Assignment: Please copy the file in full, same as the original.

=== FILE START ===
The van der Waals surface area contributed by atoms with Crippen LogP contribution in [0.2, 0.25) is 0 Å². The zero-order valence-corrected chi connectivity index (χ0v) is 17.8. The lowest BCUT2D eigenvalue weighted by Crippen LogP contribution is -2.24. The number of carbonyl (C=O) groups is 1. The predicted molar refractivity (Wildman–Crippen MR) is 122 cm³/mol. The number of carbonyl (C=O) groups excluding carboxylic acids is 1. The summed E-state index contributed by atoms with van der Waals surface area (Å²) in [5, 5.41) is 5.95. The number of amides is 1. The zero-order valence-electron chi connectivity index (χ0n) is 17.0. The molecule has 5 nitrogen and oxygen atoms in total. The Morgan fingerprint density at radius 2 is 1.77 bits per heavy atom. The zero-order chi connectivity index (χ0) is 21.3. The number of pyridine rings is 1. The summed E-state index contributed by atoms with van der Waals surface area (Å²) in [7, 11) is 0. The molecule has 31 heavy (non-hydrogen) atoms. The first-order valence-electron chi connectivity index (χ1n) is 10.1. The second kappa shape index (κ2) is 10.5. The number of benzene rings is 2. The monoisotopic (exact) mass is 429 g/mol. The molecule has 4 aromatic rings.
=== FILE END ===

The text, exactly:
The van der Waals surface area contributed by atoms with Crippen LogP contribution in [0.2, 0.25) is 0 Å². The zero-order valence-corrected chi connectivity index (χ0v) is 17.8. The lowest BCUT2D eigenvalue weighted by Crippen LogP contribution is -2.24. The number of carbonyl (C=O) groups is 1. The predicted molar refractivity (Wildman–Crippen MR) is 122 cm³/mol. The number of carbonyl (C=O) groups excluding carboxylic acids is 1. The summed E-state index contributed by atoms with van der Waals surface area (Å²) in [5, 5.41) is 5.95. The number of amides is 1. The zero-order valence-electron chi connectivity index (χ0n) is 17.0. The molecule has 5 nitrogen and oxygen atoms in total. The Morgan fingerprint density at radius 2 is 1.77 bits per heavy atom. The zero-order chi connectivity index (χ0) is 21.3. The number of pyridine rings is 1. The summed E-state index contributed by atoms with van der Waals surface area (Å²) in [7, 11) is 0. The molecule has 31 heavy (non-hydrogen) atoms. The first-order valence-electron chi connectivity index (χ1n) is 10.1. The second kappa shape index (κ2) is 10.5. The number of benzene rings is 2. The monoisotopic (exact) mass is 429 g/mol. The molecule has 4 aromatic rings.